Organic is still not worth the extra cost
© 2012 Roy Benaroch, MD
It may be hard to believe, but I’ve been plugging away at this blog since 2008. That’s 332 posts, and about 300,000 hits. I appreciate every one of you who’s stopped by (your individual thank you letters and boxes of chocolate, I believe, have been held up by postal authorities.) Some of my most popular posts have been about organic foods, chemicals, and food scares. Since I still get many questions about this, I figure it’s time for an organic update.
In 2008, I wrote about organic foods, arguing that their extra cost wasn’t justified by any measurable health benefits. Fruits, veggies, and other minimally-processed foods are very good for you and your children, and on a limited budget I’d rather you buy more of these than a smaller amount of the organic varieties. Has anything new been learned to change anyone’s mind about this?
Probably not. A recent meta-analysis looked at the health benefits of organic foods, and found that nutritionally, they’re essentially identical to conventionally-grown and products. There also doesn’t seem to be a difference in terms of contamination with disease-causing microorganisms. Either kind of produce might make you sick if you’re unlucky and don’t wash and cook your food well.
One demonstrable difference is that conventional foods are more likely to be contaminated with pesticides and other chemicals. However, there’s still no evidence that the levels of these chemicals has adverse health consequences—and organic foods have chemicals, too. Just because organic pesticides are “naturally sourced” doesn’t mean they won’t be toxic if you eat them. Cyanide, rattlesnake venom, and smallpox are all about as natural as they can get. But I wouldn’t want them on my pizza. Also, using chemicals during production doesn’t necessarily mean that chemicals end up in the final product. For instance, rBST-treated dairy cows’ milk is chemically indistinguishable from the milk produced by cows that aren’t given this hormone.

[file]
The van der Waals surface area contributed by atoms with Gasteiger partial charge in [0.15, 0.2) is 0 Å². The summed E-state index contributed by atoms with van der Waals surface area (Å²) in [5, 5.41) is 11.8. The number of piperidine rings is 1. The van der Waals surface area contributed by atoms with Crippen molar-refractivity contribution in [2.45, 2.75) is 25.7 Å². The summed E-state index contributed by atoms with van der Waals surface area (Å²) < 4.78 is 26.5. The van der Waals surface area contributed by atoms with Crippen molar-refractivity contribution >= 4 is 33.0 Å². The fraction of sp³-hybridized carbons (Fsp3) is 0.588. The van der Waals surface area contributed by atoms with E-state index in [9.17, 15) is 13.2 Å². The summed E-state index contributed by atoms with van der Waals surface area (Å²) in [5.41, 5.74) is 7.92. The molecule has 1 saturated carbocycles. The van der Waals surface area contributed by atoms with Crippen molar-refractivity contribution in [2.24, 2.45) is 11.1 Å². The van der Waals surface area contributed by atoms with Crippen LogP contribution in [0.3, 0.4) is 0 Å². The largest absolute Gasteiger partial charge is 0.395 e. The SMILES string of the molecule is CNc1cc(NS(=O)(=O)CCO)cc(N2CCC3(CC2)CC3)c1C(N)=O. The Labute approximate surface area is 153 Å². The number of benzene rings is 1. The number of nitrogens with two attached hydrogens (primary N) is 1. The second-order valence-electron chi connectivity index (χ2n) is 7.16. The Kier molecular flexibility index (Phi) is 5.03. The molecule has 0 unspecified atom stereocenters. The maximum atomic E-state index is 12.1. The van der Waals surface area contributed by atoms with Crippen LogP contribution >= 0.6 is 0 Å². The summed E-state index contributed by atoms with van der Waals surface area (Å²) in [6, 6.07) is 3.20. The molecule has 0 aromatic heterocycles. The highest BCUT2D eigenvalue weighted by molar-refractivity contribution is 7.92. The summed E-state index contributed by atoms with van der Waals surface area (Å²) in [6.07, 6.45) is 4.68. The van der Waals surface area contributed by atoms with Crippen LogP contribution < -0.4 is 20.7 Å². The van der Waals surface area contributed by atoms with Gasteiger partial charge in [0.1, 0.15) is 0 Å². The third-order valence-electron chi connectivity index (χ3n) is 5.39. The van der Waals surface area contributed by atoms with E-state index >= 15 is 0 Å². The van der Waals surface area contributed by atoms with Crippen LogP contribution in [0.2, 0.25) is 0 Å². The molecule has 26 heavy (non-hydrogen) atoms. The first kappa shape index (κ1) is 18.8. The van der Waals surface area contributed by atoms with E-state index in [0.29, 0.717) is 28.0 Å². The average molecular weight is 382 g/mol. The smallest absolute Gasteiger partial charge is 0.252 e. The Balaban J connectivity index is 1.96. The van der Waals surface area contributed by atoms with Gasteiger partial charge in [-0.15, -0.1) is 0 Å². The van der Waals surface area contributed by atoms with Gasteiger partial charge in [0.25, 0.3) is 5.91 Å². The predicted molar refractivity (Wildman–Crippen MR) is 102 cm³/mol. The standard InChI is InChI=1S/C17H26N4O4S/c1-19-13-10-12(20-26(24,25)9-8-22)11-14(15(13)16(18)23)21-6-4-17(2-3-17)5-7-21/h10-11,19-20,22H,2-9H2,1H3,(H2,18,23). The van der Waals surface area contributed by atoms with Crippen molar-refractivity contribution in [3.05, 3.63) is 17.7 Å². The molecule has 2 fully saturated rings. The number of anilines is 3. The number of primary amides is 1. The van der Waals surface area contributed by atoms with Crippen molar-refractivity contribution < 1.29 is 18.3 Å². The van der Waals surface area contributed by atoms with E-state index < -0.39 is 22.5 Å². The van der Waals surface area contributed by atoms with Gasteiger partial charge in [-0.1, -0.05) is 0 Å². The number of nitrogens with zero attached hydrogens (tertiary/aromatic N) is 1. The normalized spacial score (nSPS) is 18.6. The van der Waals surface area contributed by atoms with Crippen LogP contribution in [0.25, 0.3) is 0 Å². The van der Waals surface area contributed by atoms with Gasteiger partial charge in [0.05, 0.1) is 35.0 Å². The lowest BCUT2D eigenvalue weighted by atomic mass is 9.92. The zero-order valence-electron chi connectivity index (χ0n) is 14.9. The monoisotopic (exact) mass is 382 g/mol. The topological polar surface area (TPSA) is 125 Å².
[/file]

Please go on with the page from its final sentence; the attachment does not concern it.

A point in favor of organic products: I agree that animals raised in a less-intensive method are treated with less cruelty. But it’s not always clear that “organic” means “free range” or “bigger cages” or “free to romp around in daylight until they’re killed.”
The regulations regarding labeling of organic products remain complex, with multiple overlapping government and industry associations offering different sorts of assurances. For instance, the commonly-used “USDA Organic” seal from the National Organic Program certifies “95% organic content.” Is 95% organic enough?
I have one beef (ha!) with the organic lobby: their ceaseless and irrational fear of food irradiation. We have the technology to make food safer, less prone to bacterial contamination, and less prone to spoilage. No chemicals, no animal cruelty. Irradiation doesn’t make food radioactive, and doesn’t change the nutritional content or taste one iota. But I suppose it’s “unnatural”, so it’s “ungood”.
Keeping this in perspective: the biggest nutritional issue in the developed world isn’t really the micronutrients, or the chemicals. And it’s not whether Bessie the Cow was treated with hormones. The biggest nutritional concern we ought to be concentrating on is that we’re eating too much food. One of the best ways to reduce calories and improve health is to eat more plants—more fruits, more vegs, and more whole grains. The added expense of organic products makes this more difficult.
If you’ve got unlimited funds, buying organic has no downside. But for the many families who have to choose how to spend their food money, I’m still advising to buy conventional.